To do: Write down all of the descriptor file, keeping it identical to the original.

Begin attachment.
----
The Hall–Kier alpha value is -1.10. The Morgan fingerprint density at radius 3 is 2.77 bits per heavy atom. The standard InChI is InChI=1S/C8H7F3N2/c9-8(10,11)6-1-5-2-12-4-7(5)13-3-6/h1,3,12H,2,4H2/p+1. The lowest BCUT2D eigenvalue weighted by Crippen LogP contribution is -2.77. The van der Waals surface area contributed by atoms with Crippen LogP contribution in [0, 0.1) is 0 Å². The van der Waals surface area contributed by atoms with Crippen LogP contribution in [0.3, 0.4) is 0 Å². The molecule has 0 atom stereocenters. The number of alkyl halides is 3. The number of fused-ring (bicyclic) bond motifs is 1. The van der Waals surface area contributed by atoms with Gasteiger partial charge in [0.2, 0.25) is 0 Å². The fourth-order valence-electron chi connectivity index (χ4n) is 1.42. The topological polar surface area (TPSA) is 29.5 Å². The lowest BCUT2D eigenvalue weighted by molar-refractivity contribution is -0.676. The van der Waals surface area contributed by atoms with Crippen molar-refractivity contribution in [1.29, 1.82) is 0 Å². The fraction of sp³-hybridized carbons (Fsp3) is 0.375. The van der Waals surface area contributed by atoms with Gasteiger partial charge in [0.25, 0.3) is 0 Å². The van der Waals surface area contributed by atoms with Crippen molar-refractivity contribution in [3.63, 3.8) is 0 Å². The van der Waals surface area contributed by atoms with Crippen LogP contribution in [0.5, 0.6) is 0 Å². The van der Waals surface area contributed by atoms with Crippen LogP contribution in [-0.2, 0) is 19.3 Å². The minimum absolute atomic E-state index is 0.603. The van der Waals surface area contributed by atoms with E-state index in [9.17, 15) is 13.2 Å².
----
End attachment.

The Hall–Kier alpha value is -1.10. The Morgan fingerprint density at radius 3 is 2.77 bits per heavy atom. The standard InChI is InChI=1S/C8H7F3N2/c9-8(10,11)6-1-5-2-12-4-7(5)13-3-6/h1,3,12H,2,4H2/p+1. The lowest BCUT2D eigenvalue weighted by Crippen LogP contribution is -2.77. The van der Waals surface area contributed by atoms with Crippen LogP contribution in [0, 0.1) is 0 Å². The van der Waals surface area contributed by atoms with Crippen LogP contribution in [0.3, 0.4) is 0 Å². The molecule has 0 atom stereocenters. The number of alkyl halides is 3. The number of fused-ring (bicyclic) bond motifs is 1. The van der Waals surface area contributed by atoms with Gasteiger partial charge in [0.2, 0.25) is 0 Å². The fourth-order valence-electron chi connectivity index (χ4n) is 1.42. The topological polar surface area (TPSA) is 29.5 Å². The lowest BCUT2D eigenvalue weighted by molar-refractivity contribution is -0.676. The van der Waals surface area contributed by atoms with Crippen molar-refractivity contribution in [1.29, 1.82) is 0 Å². The fraction of sp³-hybridized carbons (Fsp3) is 0.375. The van der Waals surface area contributed by atoms with Gasteiger partial charge in [0.25, 0.3) is 0 Å². The van der Waals surface area contributed by atoms with Crippen molar-refractivity contribution in [3.63, 3.8) is 0 Å². The van der Waals surface area contributed by atoms with Crippen LogP contribution in [0.5, 0.6) is 0 Å². The van der Waals surface area contributed by atoms with Crippen LogP contribution in [-0.2, 0) is 19.3 Å². The minimum absolute atomic E-state index is 0.603. The van der Waals surface area contributed by atoms with E-state index in [9.17, 15) is 13.2 Å².